In Duluth, Minnesota, a ribbon is cut by Mayor Gary Doty to honor a special event that is taking place on October 28th, 1992. The event is the ribbon-cutting at the entrance of the now brand-new Leif Erickson Tunnel on Interstate 35 that is 1,480 feet long. The grand opening signifies the completion of a long project and is part of a highway that stretches 1,593 miles from Canada all the way to Mexico. Although the tunnel was finished at last, the federal government stated that only 99.7 percent of the Interstate Highway itself was finished.
Back in 1958, the building of a highway was suggested by the Minnesota Highway Department that would run through Duluth’s downtown and should be paid for with funds from the federal interstate highway. It should run along the Lake Superior shoreline as well as being elevated; however, pedestrian accessibility to the area of the waterfront as well as a number of downtown buildings would have to be eliminated in order to successfully build the tunnel. The Mayor commented on that besides it being a face-lifter, the tunnel would also fix the issue of traffic problems in downtown Duluth.
Unfortunately, the 1960s saw how unpopular it was having freeways running through cities across the country. Those who were against this idea said not only do they create more traffic problems but destroy businesses and homes as well as causing poor neighborhoods to disappear. Anti-road activists in Duluth began to prepare to fight against the freeway’s creation. The group known as Citizens for Integrated Highways and the Environment in 1970 started the discussion in stating that the city’s largest asset was the waterfront and the construction of a big expressway between downtown and it would be a huge mistake; meanwhile, another group calling itself the Stop the Freeway was getting ready to do just that!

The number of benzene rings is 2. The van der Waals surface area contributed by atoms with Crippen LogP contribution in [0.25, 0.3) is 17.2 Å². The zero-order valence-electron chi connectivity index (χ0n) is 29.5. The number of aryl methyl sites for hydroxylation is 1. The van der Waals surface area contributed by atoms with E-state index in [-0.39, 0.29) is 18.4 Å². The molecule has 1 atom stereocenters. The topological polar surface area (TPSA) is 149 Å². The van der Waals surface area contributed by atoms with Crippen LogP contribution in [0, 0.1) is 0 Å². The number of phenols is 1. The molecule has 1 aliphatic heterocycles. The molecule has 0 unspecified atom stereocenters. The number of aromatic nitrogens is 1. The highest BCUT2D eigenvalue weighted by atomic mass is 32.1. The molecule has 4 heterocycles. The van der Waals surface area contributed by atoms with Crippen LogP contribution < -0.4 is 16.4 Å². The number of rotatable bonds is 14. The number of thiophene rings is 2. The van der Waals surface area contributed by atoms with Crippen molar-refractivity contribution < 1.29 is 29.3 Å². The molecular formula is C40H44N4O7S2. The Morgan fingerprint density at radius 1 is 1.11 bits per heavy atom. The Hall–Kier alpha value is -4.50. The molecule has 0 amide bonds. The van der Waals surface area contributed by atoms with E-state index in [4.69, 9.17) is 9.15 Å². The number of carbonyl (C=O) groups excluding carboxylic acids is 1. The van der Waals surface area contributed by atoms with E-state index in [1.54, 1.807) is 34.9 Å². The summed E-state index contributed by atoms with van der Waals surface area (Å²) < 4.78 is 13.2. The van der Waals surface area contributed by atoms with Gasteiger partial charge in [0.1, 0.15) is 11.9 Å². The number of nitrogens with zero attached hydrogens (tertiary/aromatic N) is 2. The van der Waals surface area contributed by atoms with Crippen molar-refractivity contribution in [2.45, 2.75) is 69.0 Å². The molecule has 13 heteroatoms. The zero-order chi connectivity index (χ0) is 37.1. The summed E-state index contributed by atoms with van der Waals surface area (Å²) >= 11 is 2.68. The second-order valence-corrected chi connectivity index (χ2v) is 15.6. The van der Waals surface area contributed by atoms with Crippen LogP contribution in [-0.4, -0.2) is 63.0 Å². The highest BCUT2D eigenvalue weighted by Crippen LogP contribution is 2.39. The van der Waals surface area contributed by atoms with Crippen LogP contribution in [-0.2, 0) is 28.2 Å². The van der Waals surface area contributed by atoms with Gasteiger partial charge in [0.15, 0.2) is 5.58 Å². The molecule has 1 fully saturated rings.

Knowing the resistance many were putting up to stop the tunnel from being built, highway officials were able to put together a compromise. The road would be kept but the tunnel would be constructed underground rather than using stilts and on it’s’ lid, a lakefront park would be built. The result of this plan was greatly accepted by all and construction of the $220 million tunnel caused minimum disruption to the road. Also, this gave residents of the city and tourists a beautiful place to relax at. The tunnel won an award for Excellence in Highway Design, during the first month it was opened, from the Federal Highway Administration. Lake Superior Magazine reported that many who had originally opposed the freeway’s construction are now a part of its artistic appeal. Also, those who felt that Duluth was the only place it could be built agree that without concern from the residents, the final design would never have been considered. Finally, the Minnesota Department of Transportation spokesman put it in perspective that this happened as a result of the people of Duluth agreeing what was best or the town and then working together to accomplish a common goal.